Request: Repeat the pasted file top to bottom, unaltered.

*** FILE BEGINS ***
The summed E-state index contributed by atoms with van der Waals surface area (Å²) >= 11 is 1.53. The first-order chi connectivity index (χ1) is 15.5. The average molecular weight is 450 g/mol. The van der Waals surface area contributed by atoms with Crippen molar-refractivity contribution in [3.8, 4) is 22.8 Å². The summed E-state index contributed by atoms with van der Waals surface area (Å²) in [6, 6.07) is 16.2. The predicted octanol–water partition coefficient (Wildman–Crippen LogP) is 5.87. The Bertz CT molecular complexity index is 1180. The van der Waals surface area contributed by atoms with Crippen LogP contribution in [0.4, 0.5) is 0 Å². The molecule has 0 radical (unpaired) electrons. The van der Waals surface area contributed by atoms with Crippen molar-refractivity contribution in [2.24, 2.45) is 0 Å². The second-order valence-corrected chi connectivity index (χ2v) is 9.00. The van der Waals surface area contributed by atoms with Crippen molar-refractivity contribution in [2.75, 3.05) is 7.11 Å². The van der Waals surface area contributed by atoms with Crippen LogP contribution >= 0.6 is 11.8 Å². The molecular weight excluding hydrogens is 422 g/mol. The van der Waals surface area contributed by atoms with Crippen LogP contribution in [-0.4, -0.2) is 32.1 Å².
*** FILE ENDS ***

The summed E-state index contributed by atoms with van der Waals surface area (Å²) >= 11 is 1.53. The first-order chi connectivity index (χ1) is 15.5. The average molecular weight is 450 g/mol. The van der Waals surface area contributed by atoms with Crippen molar-refractivity contribution in [3.8, 4) is 22.8 Å². The summed E-state index contributed by atoms with van der Waals surface area (Å²) in [6, 6.07) is 16.2. The predicted octanol–water partition coefficient (Wildman–Crippen LogP) is 5.87. The Bertz CT molecular complexity index is 1180. The van der Waals surface area contributed by atoms with Crippen LogP contribution in [0.4, 0.5) is 0 Å². The molecule has 0 radical (unpaired) electrons. The van der Waals surface area contributed by atoms with Crippen molar-refractivity contribution in [2.24, 2.45) is 0 Å². The second-order valence-corrected chi connectivity index (χ2v) is 9.00. The van der Waals surface area contributed by atoms with Crippen molar-refractivity contribution in [2.75, 3.05) is 7.11 Å². The van der Waals surface area contributed by atoms with Crippen LogP contribution >= 0.6 is 11.8 Å². The molecular weight excluding hydrogens is 422 g/mol. The van der Waals surface area contributed by atoms with Crippen LogP contribution in [-0.4, -0.2) is 32.1 Å².